Some of the more unique items include Chicharonies ($5), corn dogs ($5), 8-piece wings ($10), chili cheese fries ($10), kettle corn ($8), Cinnabons ($6), grilled Italian sausage ($8), funnel cakes ($8), tri-tip sandwich ($10), and beer brats ($10). With some searching, fans can find bacon-wrapped hot-dogs, bacon cheeseburgers, pizza, teriyaki chicken and rice bowls, burritos, and carne asada tacos.
One of the more notable concessions include Louisiana-inspired dishes of catfish/shrimp & Cajun fries ($12), Southern fried chicken tenderloins ($12), and po-boy sandwiches ($10).
On the beverage side, Coke products come in small ($4) and large ($6 with collectors cup). There are two brands (Sparkette & Fiji) of bottled water that offer two sizes each ranging from $4 to $7. Regular and sugar-free Rockstar Energy Drinks are available for $5. Everyday coffee is available at most stands for $3, but there are certainly some premium options including iced coffee, dark roast, and Ghirardelli hot chocolate.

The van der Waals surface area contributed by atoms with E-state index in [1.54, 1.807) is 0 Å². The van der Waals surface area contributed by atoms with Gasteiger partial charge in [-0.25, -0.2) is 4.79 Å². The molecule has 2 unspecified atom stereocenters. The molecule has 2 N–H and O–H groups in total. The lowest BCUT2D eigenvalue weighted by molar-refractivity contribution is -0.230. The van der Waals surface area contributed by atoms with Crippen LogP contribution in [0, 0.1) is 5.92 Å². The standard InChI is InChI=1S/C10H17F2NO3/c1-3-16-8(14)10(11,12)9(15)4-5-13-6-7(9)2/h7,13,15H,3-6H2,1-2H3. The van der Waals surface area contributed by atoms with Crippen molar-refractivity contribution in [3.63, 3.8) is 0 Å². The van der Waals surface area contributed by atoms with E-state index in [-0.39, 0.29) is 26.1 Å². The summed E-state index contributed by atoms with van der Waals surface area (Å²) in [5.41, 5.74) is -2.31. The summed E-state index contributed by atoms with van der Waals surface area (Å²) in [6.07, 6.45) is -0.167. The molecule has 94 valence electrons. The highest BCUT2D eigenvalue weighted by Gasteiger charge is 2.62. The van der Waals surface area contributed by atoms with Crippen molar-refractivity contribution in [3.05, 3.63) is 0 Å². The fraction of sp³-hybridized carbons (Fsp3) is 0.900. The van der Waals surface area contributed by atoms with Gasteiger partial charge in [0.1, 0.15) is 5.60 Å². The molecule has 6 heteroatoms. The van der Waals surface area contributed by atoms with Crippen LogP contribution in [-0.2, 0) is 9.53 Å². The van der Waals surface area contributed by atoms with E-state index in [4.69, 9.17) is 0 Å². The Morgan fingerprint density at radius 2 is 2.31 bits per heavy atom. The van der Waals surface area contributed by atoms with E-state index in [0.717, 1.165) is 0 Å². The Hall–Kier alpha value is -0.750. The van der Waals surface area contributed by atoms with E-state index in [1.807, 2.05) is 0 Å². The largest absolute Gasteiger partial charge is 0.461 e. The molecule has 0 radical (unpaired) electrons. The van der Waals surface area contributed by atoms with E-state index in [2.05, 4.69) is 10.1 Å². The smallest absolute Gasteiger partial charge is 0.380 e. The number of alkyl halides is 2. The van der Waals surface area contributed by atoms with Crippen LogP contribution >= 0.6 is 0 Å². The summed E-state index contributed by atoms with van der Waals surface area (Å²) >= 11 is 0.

While the above are your more day-to-day beverages, the Rose Bowl offers some of the most unique beverage options anywhere in sports. Sure, the 24-ounce lemonade with a twist ($5), isn't turning any heads, but the pineapple lemonade for the same price might. The brightly colored juice bins may peak your interest, so you can get any one of the lime, watermelon, lemon, or pineapple based juices. Lastly, I should mention the Horchata, which I had never even heard of prior to my visit here. Horchata is a beverage often served at Mexican restaurants made of ground almonds, sesame seeds, rice, and barley among other things.